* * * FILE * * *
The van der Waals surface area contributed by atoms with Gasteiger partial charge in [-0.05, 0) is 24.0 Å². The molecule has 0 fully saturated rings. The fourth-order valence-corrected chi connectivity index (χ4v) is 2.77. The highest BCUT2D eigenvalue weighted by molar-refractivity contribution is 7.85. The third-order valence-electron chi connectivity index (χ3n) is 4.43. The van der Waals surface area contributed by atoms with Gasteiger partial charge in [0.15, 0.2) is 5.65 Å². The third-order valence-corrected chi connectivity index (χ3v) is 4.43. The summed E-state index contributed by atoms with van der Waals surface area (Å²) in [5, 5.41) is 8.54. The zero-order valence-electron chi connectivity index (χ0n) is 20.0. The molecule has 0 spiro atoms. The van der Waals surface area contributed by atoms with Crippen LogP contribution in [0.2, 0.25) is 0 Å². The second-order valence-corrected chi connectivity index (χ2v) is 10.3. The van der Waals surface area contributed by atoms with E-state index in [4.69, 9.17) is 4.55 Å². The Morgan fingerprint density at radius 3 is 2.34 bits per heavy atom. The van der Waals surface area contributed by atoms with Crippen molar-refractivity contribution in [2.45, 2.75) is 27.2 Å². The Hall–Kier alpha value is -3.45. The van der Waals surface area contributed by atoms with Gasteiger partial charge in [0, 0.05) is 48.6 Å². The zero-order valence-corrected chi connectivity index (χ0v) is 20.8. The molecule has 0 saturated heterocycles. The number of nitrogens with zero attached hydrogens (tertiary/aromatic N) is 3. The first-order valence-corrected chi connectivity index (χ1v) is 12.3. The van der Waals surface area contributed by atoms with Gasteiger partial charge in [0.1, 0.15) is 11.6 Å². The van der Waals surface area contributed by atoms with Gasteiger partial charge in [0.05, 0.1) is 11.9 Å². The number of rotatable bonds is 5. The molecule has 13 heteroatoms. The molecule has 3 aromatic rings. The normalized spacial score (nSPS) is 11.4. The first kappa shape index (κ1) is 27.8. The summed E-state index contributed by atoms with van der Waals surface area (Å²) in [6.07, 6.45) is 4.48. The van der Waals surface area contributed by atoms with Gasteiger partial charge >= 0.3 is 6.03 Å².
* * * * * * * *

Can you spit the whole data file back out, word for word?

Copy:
The van der Waals surface area contributed by atoms with Gasteiger partial charge in [-0.05, 0) is 24.0 Å². The molecule has 0 fully saturated rings. The fourth-order valence-corrected chi connectivity index (χ4v) is 2.77. The highest BCUT2D eigenvalue weighted by molar-refractivity contribution is 7.85. The third-order valence-electron chi connectivity index (χ3n) is 4.43. The van der Waals surface area contributed by atoms with Gasteiger partial charge in [0.15, 0.2) is 5.65 Å². The third-order valence-corrected chi connectivity index (χ3v) is 4.43. The summed E-state index contributed by atoms with van der Waals surface area (Å²) in [5, 5.41) is 8.54. The zero-order valence-electron chi connectivity index (χ0n) is 20.0. The molecule has 0 spiro atoms. The van der Waals surface area contributed by atoms with Crippen LogP contribution in [0.2, 0.25) is 0 Å². The second-order valence-corrected chi connectivity index (χ2v) is 10.3. The van der Waals surface area contributed by atoms with E-state index in [4.69, 9.17) is 4.55 Å². The Morgan fingerprint density at radius 3 is 2.34 bits per heavy atom. The van der Waals surface area contributed by atoms with Crippen molar-refractivity contribution in [2.45, 2.75) is 27.2 Å². The Hall–Kier alpha value is -3.45. The van der Waals surface area contributed by atoms with Gasteiger partial charge in [0, 0.05) is 48.6 Å². The zero-order valence-corrected chi connectivity index (χ0v) is 20.8. The molecule has 0 saturated heterocycles. The number of nitrogens with zero attached hydrogens (tertiary/aromatic N) is 3. The first-order valence-corrected chi connectivity index (χ1v) is 12.3. The van der Waals surface area contributed by atoms with Gasteiger partial charge in [0.1, 0.15) is 11.6 Å². The van der Waals surface area contributed by atoms with Gasteiger partial charge in [0.05, 0.1) is 11.9 Å². The number of rotatable bonds is 5. The molecule has 13 heteroatoms. The molecule has 3 aromatic rings. The normalized spacial score (nSPS) is 11.4. The first kappa shape index (κ1) is 27.8. The summed E-state index contributed by atoms with van der Waals surface area (Å²) in [6.07, 6.45) is 4.48. The van der Waals surface area contributed by atoms with Gasteiger partial charge >= 0.3 is 6.03 Å².